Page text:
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Null-hypothesis probability distribution for a weighted sum of Poissonian variates

The approach followed in the present section is essentially that of Fay and Feuer [1]. See also Stewart []

Let $X$ be a random deviate which follows a Poissonian probability distribution about the expectation value $a = \langle X \rangle$. Although the Poisson distribution itself is only defined for integer $X$, one can find the following continuous `envelope function' to the Poisson values:

e(X;a) = \frac{a^X \exp(-a)}{\Gamma(X+1)},
$ (3)

where $\Gamma$ is the gamma function

$\displaystyle \Gamma(a) = \int_0^\infty dt \ e^{-1} \ t^{a-1}.

Note that both the expectation value $\langle X^2 \rangle$ and variance $\langle X \rangle-\langle X \rangle^2$ of the function $e$ are identical to those of the corresponding discrete Poisson distribution, namely both equal to $a$. Now, given $N$ random deviates $X_i$, each of which follows a distinct Poisson distribution about its average $a_i$, let us form the weighted sum

$\displaystyle Y = \sum_{i=1}^N w_i X_i.

The expectation value $\mu$ of $Y$ is

$\displaystyle \mu = \langle Y \rangle = \sum_{i=1}^N w_i \langle X_i \rangle = \sum_{i=1}^N w_i a_i;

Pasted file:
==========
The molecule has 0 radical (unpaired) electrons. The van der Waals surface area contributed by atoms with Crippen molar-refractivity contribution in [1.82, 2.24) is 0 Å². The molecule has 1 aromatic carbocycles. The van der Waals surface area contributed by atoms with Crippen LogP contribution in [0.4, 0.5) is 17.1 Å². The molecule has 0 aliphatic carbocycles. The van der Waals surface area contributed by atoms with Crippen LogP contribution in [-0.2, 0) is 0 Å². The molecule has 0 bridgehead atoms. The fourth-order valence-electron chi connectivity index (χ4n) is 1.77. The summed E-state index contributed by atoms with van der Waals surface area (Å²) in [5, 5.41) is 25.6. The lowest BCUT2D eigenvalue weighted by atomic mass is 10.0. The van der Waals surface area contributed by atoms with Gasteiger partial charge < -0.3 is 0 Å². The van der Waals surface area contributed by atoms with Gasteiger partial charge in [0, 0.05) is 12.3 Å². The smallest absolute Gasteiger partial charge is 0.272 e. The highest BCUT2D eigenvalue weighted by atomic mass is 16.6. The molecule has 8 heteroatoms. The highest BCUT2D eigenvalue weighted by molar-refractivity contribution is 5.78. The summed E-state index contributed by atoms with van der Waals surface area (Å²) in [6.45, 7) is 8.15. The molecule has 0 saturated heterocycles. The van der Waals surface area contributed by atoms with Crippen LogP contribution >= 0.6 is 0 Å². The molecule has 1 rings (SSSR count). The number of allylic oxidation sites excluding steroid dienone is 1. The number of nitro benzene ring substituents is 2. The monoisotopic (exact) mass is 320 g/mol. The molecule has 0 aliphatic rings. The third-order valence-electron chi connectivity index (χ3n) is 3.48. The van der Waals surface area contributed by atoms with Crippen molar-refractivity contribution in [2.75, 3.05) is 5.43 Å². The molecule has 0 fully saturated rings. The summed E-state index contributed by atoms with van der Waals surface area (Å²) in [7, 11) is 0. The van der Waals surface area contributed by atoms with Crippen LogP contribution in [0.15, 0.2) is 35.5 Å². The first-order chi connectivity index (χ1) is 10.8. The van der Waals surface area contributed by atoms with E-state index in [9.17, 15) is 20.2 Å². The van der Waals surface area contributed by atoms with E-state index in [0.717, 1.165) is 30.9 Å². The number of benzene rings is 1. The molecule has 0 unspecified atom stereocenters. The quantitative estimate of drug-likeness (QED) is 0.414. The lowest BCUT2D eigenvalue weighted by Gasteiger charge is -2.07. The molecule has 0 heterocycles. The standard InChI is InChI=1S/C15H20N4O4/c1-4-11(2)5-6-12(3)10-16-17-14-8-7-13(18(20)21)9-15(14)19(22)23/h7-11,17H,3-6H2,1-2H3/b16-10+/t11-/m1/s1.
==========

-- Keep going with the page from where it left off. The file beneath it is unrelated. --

the variance $v$ can in similar fashion be shown to equal

$\displaystyle v = \sum_{i=1}^N w_i^2 a_i.

The probability function $p(Y)$ only has values where all the $X_i$ are integer and generally speaking may be expected to be a messy-looking and intractable function. However, recall that for purposes of source detection we are not interested in $p$ but in the integral $P$ of $p$ from a particular sample $y$ of $Y$ to infinity. $P$ is stepwise continuous, the steps becoming smaller and denser as $y$ increases. The envelope function with the same expectation value and variance as $Y$ is given by

e(Y;\mu,v) = \frac{(k\mu)^{(kY)} exp(-k\mu)}{\Gamma(kY+1)},
$ (4)


$\displaystyle k = \mu / v.

In plain English, what comparison of equations 3 and 4 suggests is that a weighted sum of Poisson variates behaves approximately like a single Poisson distribution with the same average and variance. Therefore since, for a single Poisson variate $X$, the probability $P$ for $X$ to be greater than some sampled value $x$ is given by

$\displaystyle P(X\ge x;a) = 1 - Q(x,a)

(where $Q$ is the incomplete gamma function we met with in section 3.2) we postulate that the equivalent expression for $Y$ is approximately given as follows:

P(Y\ge y;\mu,v) \sim 1 - Q(ky,k\mu).
$ (5)

Equation 5 is used both in the present program and in boxdetect to estimate the null-hypothesis probability distribution of the weighted sum of Poissonian images.

XMM-Newton SOC -- 2021-11-30